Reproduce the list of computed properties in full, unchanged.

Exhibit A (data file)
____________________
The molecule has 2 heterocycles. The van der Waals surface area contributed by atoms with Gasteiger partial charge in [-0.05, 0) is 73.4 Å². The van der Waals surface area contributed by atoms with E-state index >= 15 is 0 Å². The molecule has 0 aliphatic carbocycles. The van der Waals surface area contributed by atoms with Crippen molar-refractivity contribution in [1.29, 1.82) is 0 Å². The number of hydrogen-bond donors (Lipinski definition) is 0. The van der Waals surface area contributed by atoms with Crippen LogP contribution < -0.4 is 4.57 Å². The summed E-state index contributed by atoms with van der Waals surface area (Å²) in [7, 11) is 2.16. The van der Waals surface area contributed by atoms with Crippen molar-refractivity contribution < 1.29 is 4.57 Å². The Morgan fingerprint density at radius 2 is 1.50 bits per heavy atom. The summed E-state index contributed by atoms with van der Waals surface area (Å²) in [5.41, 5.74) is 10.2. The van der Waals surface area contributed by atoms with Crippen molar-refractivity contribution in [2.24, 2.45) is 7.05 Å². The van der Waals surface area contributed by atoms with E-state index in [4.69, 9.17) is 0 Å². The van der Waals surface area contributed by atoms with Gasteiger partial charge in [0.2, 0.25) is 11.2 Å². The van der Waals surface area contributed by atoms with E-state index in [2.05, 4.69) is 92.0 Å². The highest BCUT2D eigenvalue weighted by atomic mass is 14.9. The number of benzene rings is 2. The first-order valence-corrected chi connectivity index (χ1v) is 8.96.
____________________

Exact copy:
The molecule has 2 heterocycles. The van der Waals surface area contributed by atoms with Gasteiger partial charge in [-0.05, 0) is 73.4 Å². The van der Waals surface area contributed by atoms with E-state index >= 15 is 0 Å². The molecule has 0 aliphatic carbocycles. The van der Waals surface area contributed by atoms with Crippen molar-refractivity contribution in [1.29, 1.82) is 0 Å². The number of hydrogen-bond donors (Lipinski definition) is 0. The van der Waals surface area contributed by atoms with Crippen LogP contribution < -0.4 is 4.57 Å². The summed E-state index contributed by atoms with van der Waals surface area (Å²) in [7, 11) is 2.16. The van der Waals surface area contributed by atoms with Crippen molar-refractivity contribution < 1.29 is 4.57 Å². The Morgan fingerprint density at radius 2 is 1.50 bits per heavy atom. The summed E-state index contributed by atoms with van der Waals surface area (Å²) in [5.41, 5.74) is 10.2. The van der Waals surface area contributed by atoms with Crippen molar-refractivity contribution in [2.24, 2.45) is 7.05 Å². The van der Waals surface area contributed by atoms with E-state index in [4.69, 9.17) is 0 Å². The van der Waals surface area contributed by atoms with Gasteiger partial charge in [0.2, 0.25) is 11.2 Å². The van der Waals surface area contributed by atoms with E-state index in [2.05, 4.69) is 92.0 Å². The highest BCUT2D eigenvalue weighted by atomic mass is 14.9. The number of benzene rings is 2. The first-order valence-corrected chi connectivity index (χ1v) is 8.96.